STORY OF A MOSQUITO
This tale by an unknown narrator telling the story of an irresistible as well as blustering Mosquitoarino belongs to the Rom lovara tradition and was first published in the journal of the Gipsy Lore Society. It is undoubtedly one of the most beautiful Roman fairy tales'.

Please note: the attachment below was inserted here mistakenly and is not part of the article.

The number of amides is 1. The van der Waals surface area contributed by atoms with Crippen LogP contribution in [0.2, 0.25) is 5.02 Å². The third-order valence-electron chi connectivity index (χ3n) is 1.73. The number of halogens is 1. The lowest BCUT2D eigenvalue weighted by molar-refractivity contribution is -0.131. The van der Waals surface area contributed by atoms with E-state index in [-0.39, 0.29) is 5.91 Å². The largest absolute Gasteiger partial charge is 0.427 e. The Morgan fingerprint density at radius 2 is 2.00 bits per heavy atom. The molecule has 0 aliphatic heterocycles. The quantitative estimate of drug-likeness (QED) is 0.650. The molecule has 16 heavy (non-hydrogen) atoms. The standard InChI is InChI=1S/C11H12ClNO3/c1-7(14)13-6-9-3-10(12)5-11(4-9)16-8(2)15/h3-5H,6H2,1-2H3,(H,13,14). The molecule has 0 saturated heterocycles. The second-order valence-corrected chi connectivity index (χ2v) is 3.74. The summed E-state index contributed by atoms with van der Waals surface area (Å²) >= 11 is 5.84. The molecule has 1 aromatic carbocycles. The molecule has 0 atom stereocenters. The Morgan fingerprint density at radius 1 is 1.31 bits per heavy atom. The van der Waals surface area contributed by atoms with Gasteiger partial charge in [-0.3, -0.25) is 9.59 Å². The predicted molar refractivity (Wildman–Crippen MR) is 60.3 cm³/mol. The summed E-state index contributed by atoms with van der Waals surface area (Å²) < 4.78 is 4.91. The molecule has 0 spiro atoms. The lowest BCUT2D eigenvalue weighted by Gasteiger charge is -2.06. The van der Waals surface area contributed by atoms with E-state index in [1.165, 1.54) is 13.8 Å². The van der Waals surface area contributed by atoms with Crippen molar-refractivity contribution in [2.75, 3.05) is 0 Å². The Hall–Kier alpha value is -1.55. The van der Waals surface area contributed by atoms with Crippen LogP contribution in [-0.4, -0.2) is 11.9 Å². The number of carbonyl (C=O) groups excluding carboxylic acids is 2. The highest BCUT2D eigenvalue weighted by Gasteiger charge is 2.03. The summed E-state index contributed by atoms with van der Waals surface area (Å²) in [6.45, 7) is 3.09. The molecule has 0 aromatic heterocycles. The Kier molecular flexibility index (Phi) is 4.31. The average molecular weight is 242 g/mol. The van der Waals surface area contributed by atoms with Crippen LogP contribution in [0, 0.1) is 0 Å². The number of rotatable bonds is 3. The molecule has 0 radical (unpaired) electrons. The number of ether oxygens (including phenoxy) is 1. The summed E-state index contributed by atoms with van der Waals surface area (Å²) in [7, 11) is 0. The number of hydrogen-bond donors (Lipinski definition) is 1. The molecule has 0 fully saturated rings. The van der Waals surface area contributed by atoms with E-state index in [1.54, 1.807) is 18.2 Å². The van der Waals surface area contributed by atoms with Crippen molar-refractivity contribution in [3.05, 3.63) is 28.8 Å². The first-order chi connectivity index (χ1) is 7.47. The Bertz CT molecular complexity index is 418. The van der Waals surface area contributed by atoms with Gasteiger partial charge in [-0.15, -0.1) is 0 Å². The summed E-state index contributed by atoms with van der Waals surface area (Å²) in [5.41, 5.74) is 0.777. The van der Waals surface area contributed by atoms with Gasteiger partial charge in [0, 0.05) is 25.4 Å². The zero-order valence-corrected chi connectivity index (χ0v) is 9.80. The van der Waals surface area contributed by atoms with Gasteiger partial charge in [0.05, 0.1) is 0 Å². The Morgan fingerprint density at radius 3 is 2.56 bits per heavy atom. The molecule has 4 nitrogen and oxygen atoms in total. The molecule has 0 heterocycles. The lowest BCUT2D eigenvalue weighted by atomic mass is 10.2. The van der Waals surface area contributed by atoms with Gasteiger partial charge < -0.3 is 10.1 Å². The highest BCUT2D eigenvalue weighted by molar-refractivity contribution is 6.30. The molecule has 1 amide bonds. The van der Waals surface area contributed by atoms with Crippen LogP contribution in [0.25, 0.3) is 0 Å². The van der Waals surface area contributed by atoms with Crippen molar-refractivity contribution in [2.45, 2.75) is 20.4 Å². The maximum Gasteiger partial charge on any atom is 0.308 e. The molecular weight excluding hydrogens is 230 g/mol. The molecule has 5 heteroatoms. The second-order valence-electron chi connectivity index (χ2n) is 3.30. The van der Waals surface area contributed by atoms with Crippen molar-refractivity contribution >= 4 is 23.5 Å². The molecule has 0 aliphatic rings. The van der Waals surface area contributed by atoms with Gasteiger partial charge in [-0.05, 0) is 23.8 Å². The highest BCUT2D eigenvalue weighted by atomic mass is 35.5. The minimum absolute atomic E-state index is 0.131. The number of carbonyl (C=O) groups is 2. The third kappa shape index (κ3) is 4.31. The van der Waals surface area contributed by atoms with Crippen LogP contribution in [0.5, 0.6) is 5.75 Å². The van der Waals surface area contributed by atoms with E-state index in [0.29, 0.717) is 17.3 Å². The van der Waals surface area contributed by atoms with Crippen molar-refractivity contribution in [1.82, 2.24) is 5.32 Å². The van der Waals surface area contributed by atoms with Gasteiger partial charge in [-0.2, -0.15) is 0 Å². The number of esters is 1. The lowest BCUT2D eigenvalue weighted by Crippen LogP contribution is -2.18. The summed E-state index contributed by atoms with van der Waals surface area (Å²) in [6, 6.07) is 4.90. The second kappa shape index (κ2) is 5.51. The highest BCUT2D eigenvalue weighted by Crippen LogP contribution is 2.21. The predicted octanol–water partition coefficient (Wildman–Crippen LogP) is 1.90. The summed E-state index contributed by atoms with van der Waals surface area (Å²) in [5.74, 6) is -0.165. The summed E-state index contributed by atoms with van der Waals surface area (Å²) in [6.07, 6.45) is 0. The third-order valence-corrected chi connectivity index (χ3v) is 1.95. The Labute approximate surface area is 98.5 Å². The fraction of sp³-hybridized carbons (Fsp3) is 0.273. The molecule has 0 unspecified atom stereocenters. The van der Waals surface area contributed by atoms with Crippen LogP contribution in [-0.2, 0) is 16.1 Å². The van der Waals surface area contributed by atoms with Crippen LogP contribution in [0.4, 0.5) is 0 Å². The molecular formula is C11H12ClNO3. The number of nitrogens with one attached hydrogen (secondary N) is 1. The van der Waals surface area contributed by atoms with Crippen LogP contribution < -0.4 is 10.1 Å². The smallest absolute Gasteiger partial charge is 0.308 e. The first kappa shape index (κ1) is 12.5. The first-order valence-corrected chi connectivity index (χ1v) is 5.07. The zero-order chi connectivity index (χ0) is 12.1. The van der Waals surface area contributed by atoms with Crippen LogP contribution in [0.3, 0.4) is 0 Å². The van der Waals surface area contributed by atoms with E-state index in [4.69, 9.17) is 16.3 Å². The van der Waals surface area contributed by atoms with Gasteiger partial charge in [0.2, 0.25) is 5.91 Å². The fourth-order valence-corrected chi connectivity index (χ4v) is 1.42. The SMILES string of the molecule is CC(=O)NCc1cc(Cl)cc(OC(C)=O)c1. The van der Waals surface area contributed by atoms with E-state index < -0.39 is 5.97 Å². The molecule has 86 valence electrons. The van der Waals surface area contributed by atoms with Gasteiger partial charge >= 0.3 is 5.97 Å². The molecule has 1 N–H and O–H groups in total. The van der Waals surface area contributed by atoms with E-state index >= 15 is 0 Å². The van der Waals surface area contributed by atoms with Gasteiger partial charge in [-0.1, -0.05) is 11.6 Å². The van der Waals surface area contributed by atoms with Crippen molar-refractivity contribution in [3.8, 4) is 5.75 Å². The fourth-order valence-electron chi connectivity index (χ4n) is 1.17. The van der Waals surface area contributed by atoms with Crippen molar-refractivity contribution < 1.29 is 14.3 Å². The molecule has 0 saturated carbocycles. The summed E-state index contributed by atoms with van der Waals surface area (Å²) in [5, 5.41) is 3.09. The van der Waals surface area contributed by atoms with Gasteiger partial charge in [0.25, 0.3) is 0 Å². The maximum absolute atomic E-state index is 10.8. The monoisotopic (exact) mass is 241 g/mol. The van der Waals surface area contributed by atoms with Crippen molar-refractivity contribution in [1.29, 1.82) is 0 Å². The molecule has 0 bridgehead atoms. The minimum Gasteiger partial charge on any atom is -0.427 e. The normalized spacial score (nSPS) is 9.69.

In a country that may or may not have existed, there lived long ago a young Zanzarino. And may good Del drop my tongue if he wasn't the cockiest, most insolent Zanzarino ever to appear to importune decent people on the face of the earth! "I know everything!" he would say. And what he didn't know he made up. As for beauty then, beautiful he really was not. And yet, to hear him boast, it seemed that all the gypsies - from eight to eighty years old or thereabouts - fell for him like the winter sun for the summer moon and like the summer moon for sweet Venus! Now you must know that all our Zanzarino really had in abundance (in sacks, baskets, and shopping bags, or so he said), was the courage of a Knight, a King, and a Lionheart. So when he heard that in a certain ruined castle in a certain distant district there lived a famous candle that burned eternally, he decided on the spur of the moment that he would challenge it to a duel. Actually, many other valiant men from the four horizons had already challenged that candle. None of them, however, had succeeded in winning a duel with her flame. - But I am Nobody and Nobody is not me! - exclaimed our young braggart, puffing out his chest (may good Del forgive his impudence!) - I will succeed. You can bet your lunch on it! And with no time to spare, he ran to the kitchen, grabbed a large knife and cut two slices of bread for the journey. Between them he put a piece of butter, a pinch of salt, two slices of meat and three large, tasty chillies. Then he made a bundle out of his mother's gold handkerchief, slipped the knife into his belt and went on his way. He walked and walked, young Zanzarino on his adventure. And when he reached his destination, he sneaked into the castle and knocked on the room where the candle lived. Ah if you had been there to see! The candle burned silently in the centre of the room and when the Mosquito entered and said: - I challenge you to a duel! -, he did not even move. He just curled the flame gently and sufficiently, no more or less than one curls the tip of a moustache. So what did the Mosquito do? He stepped forward with his hands on his hips, the daredevil! And with both eyes throwing sparks. But the candle nothing, it did not even make a turn. So Zanzarino took out his big knife. And with it he threatened her and said so many ugly things, insulting her, her father, her mother and whole generations of candles who had lived in that castle before her, that any other candle in her place would surely have been furious. But that candle, which was a blessed candle that as a young girl had visited a place - Is that so? You don't want to fight me man-to-man? - exclaimed the mosquito, red in the face. And taking another step, the decisive one, he landed a formidable downward punch in perfect Gypsy style. Never had he done it, the young braggart! - Ouch! Ow! I'm burnt! Ouch! Ouch! Traitorous candle! Why did you devour my poor hand? Didn't you realise I was joking? And to think I was already growing fond of you like a sister! And crying and moaning, young Zanzarino ran home with his tail between his legs and one hand less. - Hurry, hurry! Call a doctor! - cried his old mother, when she saw him in this state. -Hurry! Hurry! A brand new hand is needed here! But of brand-new hands, the doctor did not have a single one in his bag that day. He only had an old hen's foot that he had bought at the market to cook in the broth. And that stuck on young Zanzarino's limp arm. Now, because you are surely sensible and decent people, you would think that from that day young Zanzarino learned that one should neither play with candles nor with fire. Well, you are wrong! Because our Zanzarino (may good Del forgive his unrepentant pride!), as soon as he was on his feet, ran back to the kitchen. He grabbed a large knife, cut two slices of bread, put a piece of butter between them, a pinch of salt, two slices of meat, three large and tasty chilies, and cut the bread in halfand ran to challenge the candle one more time! Never had he done it, the young braggart! After the first hand, he also lost the second. Then a foot, a leg, the other leg, an ear, an arm, a butt, a hip, and finally his head. The poor doctor, who never had anything in his bag that was needed, had to invent one every time, and one every time was not enough. So, in the end, no one could understand what kind of strange animal was running around the village, more conceited and insolent than ever: with two chicken legs, four chicken wings, the head of a rooster, the breast and hip of a turkey and even the bottom of a lapwing (which, if I may say so, was also wrinkled and reddened, may good Del forgive my words!) - Tell the truth, have you ever seen anything more extraordinary? - said the Zanzarino now, going around the village courting all the gypsy girls from eight to eighty years old or so. - And all this because? Because I have the courage of a Knight, a King, and a Lionheart! Good. Our young Zanzarino (if we can still call him that because he was no longer Zanzarino, and neither flesh nor fish) went loitering on the riverbank one day. And what did he see there? He saw the mayor of a neighbouring village, a village of poor peasants, who was hiding behind a reed bush, because while he was bathing, a vagrant thief had ruined his life. - Please help me find something to cover myself with,' the mayor begged him. - I certainly can't go back to the village like this! - I will help you and give you my clothes. But first we must make a pact... - the Mosquito replied. And in no time at all, with his quick and cunning tongue, he convinced him to make a barter. First they exchanged heads. Then the foot, a leg, the other leg, a love, the other hand, an ear, an arm, the chest, a hip and even the foot. - When you give me back my clothes,' said the Zanzarino to the poor mayor, 'I will give you back everything that is yours. Saying this, the Mosquito turned his back on him and ran as fast as the queen of hares to the peasant village, where everyone greeted him with hat in hand, mistaking him for the mayor, and where he took possession of his possessions, his house and even his favourite armchair. And when one day the real mayor came to claim what was his, do you know what the devil Zanzarino did? He kicked him out, threw a big party, was nice to everyone and fell in love with the most beautiful girl in the village, who was neither eight nor eighty, but old enough to get married. And, believe me, that girl was really happy to marry him! Because all the peasants in the village at that point said that such a modest and wise mayor (may good Del have mercy on their round, hollow gourds!), had never been seen on the face of the earth.